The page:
Marc Le Menestrel
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A Model of Rational Behavior Combining Processes and Consequences

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by Marc Le Menestrel (19/10/2010)

Presentation of my Ph.D. Dissertation

Rationality is a central concept for the understanding of human behavior. In management sciences and in economics, it is often treated as the choice of the action that leads to the preferred consequence. This consequentialist standpoint amounts to considering that actions have no intrinsic value in themselves and considerably narrow our perspective. The intention of my dissertation was to propose a model where both values on actions and on consequences would contribute to rational behavior. With this dual approach, one could complement the standard consequentialist approach to rational behavior with a more explicit consideration of subjective values such as “ethical values”, “aesthetic feelings”, “cultural tastes”, “emotional concerns” or “spiritual concerns”.

The fundamental novelty that I was proposing consisted in the articulation of two types of reasons with distinctive essential characteristics. By combining a procedural and a consequential entity, we would manipulate dual types of values that would be irreducible one to the other without being fully independent. In the past decade, I have passionately developed these ideas further and consider them now as much relevant and fruitful. I briefly share below a few developments for which this dissertation acted as a foundation. The two classical “puzzles” of standard rationality discussed in my dissertation, namely the so-called “Allais paradox” and the “Prisoners’ Dilemma have been published in a form very similar to the one presented here (Le Menestrel 2001, 2006). The time it took to publish the second piece is a good indication of how persistent one may have to be in order to find a place within the peer-review system! In the dissertation, I propose a mathematical model where a factor for procedural concerns combines multiplicatively with the more standard consequential utility. Since then, I have worked on the axiomatic foundations for such a model, thereby providing insights as to how one could provide both a more rigorous measurement of utility and an innovative measurement of how observed behavior may depart from the maximization of it. This works shows that the combination of a multiplicative factor and a value function can model a much wider class of behaviors than those considered rational by the standard model. It has been published as Le Menestrel and Lemaire (2004, 2006a, 2006b) and Lemaire and Le Menestrel (2006, 2009).

I have used the distinction between procedural concerns and consequential motives to approach the articulation of ethical values and self-interest in my teaching of ethics in business decision-making. I found this dual approach particularly interesting to analyze the psychological aspects of ethical decision-making at the individual level as well as the strategic aspects of business decision-making at the corporate level. The general model has been published in Le Menestrel (2002) and an application to the strategies of the oil industry can be found in van den Hove et al. (2002) and Le Menestrel et al. (2002). The community of Operations Research has revealed a most interesting audience to share such a methodology, and that lead to a series of papers published in that field (Le Menestrel and Van Wassenhove, 2001, 2004, 2009; Le Menestrel 2006; Rauschmayer et al. 2009).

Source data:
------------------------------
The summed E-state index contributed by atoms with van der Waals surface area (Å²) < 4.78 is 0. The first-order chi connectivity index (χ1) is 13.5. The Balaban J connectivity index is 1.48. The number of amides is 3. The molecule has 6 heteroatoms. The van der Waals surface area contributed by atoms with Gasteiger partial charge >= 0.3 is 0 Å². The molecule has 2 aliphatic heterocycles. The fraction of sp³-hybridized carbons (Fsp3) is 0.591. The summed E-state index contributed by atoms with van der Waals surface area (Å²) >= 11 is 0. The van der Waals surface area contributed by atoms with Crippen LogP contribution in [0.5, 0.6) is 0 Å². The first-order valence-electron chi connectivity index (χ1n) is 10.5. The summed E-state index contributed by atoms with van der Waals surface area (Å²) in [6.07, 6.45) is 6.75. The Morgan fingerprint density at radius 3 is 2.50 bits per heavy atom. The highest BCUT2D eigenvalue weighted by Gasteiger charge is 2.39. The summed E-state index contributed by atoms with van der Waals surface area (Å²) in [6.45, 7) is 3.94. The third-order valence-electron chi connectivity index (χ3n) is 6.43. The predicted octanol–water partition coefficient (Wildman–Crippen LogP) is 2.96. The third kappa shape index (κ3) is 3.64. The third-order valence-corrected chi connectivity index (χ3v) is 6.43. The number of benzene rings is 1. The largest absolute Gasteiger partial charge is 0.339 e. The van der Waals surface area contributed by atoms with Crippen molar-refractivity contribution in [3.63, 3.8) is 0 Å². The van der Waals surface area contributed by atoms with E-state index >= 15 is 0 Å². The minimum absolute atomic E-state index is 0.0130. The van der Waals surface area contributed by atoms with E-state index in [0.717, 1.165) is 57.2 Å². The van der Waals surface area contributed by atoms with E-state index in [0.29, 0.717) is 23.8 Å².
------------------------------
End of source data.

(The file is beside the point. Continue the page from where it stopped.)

It is only at the end of my dissertation that I began to use the metaphor of the biased balance to explain how two types of values could combine to produce an observable phenomenon. On the one hand, there are the objects that are put on the arms of the scale and are measured with a function and on the other hand, there is the bias of the fulcrum that distorts the behavior of the balance and that is measured as a multiplicative factor. In a sense, the model proposed in my dissertation prefigures what I considered a promising approach to the foundations of science. Instead of focusing on the properties of objects and of their relations independently of the measuring device through which phenomena are observed, one should consider the articulation of both the objects and the measuring device itself, which would not necessarily be neutral and would induce departures from the expected behaviors. In this sense, the physical sciences from which standard theories of rationality originate should rather be taken as a limit case of social sciences, a restrictive setting according to which phenomena would be treated independently of the subjects that are there to observe them. As of today, this work still remains at the stage of working papers (Le Menestrel 2010).

I like to say that objectivity, rigor, formalism and models should be seen as means towards a better account of our essentially subjective, qualitative and human values. This departs from the idea that our rationality is “bounded” because we fail to follow the tenet of an illusory mechanical model. I believe that our subjective nature is more than a constraint or an obstacle to our rationality. To the contrary, I believe that we human are much more intelligent than machines or inert physical systems. Moreover, I believe that a better account of our subjective nature could help us in improving our respect of human values, our quest for social justice and our relation with nature.

Click here to download my Ph.D. Dissertation: A Model of Rational Behavior Combining Processes and Consequences.


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